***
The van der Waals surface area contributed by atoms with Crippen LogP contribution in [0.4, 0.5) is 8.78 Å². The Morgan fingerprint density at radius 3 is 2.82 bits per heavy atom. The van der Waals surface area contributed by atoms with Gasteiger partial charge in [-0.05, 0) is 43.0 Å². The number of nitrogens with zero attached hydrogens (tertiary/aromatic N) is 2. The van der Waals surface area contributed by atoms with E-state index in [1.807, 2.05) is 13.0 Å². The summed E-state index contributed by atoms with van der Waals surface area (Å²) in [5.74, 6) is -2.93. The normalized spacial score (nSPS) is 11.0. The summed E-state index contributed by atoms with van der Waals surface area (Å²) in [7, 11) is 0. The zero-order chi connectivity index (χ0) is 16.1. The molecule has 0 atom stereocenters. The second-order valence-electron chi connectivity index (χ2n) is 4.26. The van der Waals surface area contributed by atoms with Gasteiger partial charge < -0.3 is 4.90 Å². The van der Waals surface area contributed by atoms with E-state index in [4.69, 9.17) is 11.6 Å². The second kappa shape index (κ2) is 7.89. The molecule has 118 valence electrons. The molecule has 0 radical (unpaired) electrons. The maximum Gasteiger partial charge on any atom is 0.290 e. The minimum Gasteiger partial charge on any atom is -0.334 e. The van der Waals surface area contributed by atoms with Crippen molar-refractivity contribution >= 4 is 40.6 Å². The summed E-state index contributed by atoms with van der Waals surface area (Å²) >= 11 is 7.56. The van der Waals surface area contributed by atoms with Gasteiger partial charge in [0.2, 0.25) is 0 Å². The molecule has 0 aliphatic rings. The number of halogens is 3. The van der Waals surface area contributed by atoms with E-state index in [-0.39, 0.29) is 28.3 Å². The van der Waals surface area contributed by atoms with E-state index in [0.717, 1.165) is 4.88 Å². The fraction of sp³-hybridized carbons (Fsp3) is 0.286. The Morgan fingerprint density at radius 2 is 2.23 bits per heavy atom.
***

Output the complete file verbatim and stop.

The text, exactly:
The van der Waals surface area contributed by atoms with Crippen LogP contribution in [0.4, 0.5) is 8.78 Å². The Morgan fingerprint density at radius 3 is 2.82 bits per heavy atom. The van der Waals surface area contributed by atoms with Gasteiger partial charge in [-0.05, 0) is 43.0 Å². The number of nitrogens with zero attached hydrogens (tertiary/aromatic N) is 2. The van der Waals surface area contributed by atoms with E-state index in [1.807, 2.05) is 13.0 Å². The summed E-state index contributed by atoms with van der Waals surface area (Å²) in [5.74, 6) is -2.93. The normalized spacial score (nSPS) is 11.0. The summed E-state index contributed by atoms with van der Waals surface area (Å²) in [7, 11) is 0. The zero-order chi connectivity index (χ0) is 16.1. The molecule has 0 atom stereocenters. The second-order valence-electron chi connectivity index (χ2n) is 4.26. The van der Waals surface area contributed by atoms with Gasteiger partial charge < -0.3 is 4.90 Å². The van der Waals surface area contributed by atoms with E-state index in [4.69, 9.17) is 11.6 Å². The second kappa shape index (κ2) is 7.89. The molecule has 118 valence electrons. The molecule has 0 radical (unpaired) electrons. The maximum Gasteiger partial charge on any atom is 0.290 e. The minimum Gasteiger partial charge on any atom is -0.334 e. The van der Waals surface area contributed by atoms with Crippen molar-refractivity contribution >= 4 is 40.6 Å². The summed E-state index contributed by atoms with van der Waals surface area (Å²) >= 11 is 7.56. The van der Waals surface area contributed by atoms with Gasteiger partial charge in [0.2, 0.25) is 0 Å². The molecule has 0 aliphatic rings. The number of halogens is 3. The van der Waals surface area contributed by atoms with E-state index in [-0.39, 0.29) is 28.3 Å². The van der Waals surface area contributed by atoms with E-state index in [0.717, 1.165) is 4.88 Å². The fraction of sp³-hybridized carbons (Fsp3) is 0.286. The Morgan fingerprint density at radius 2 is 2.23 bits per heavy atom.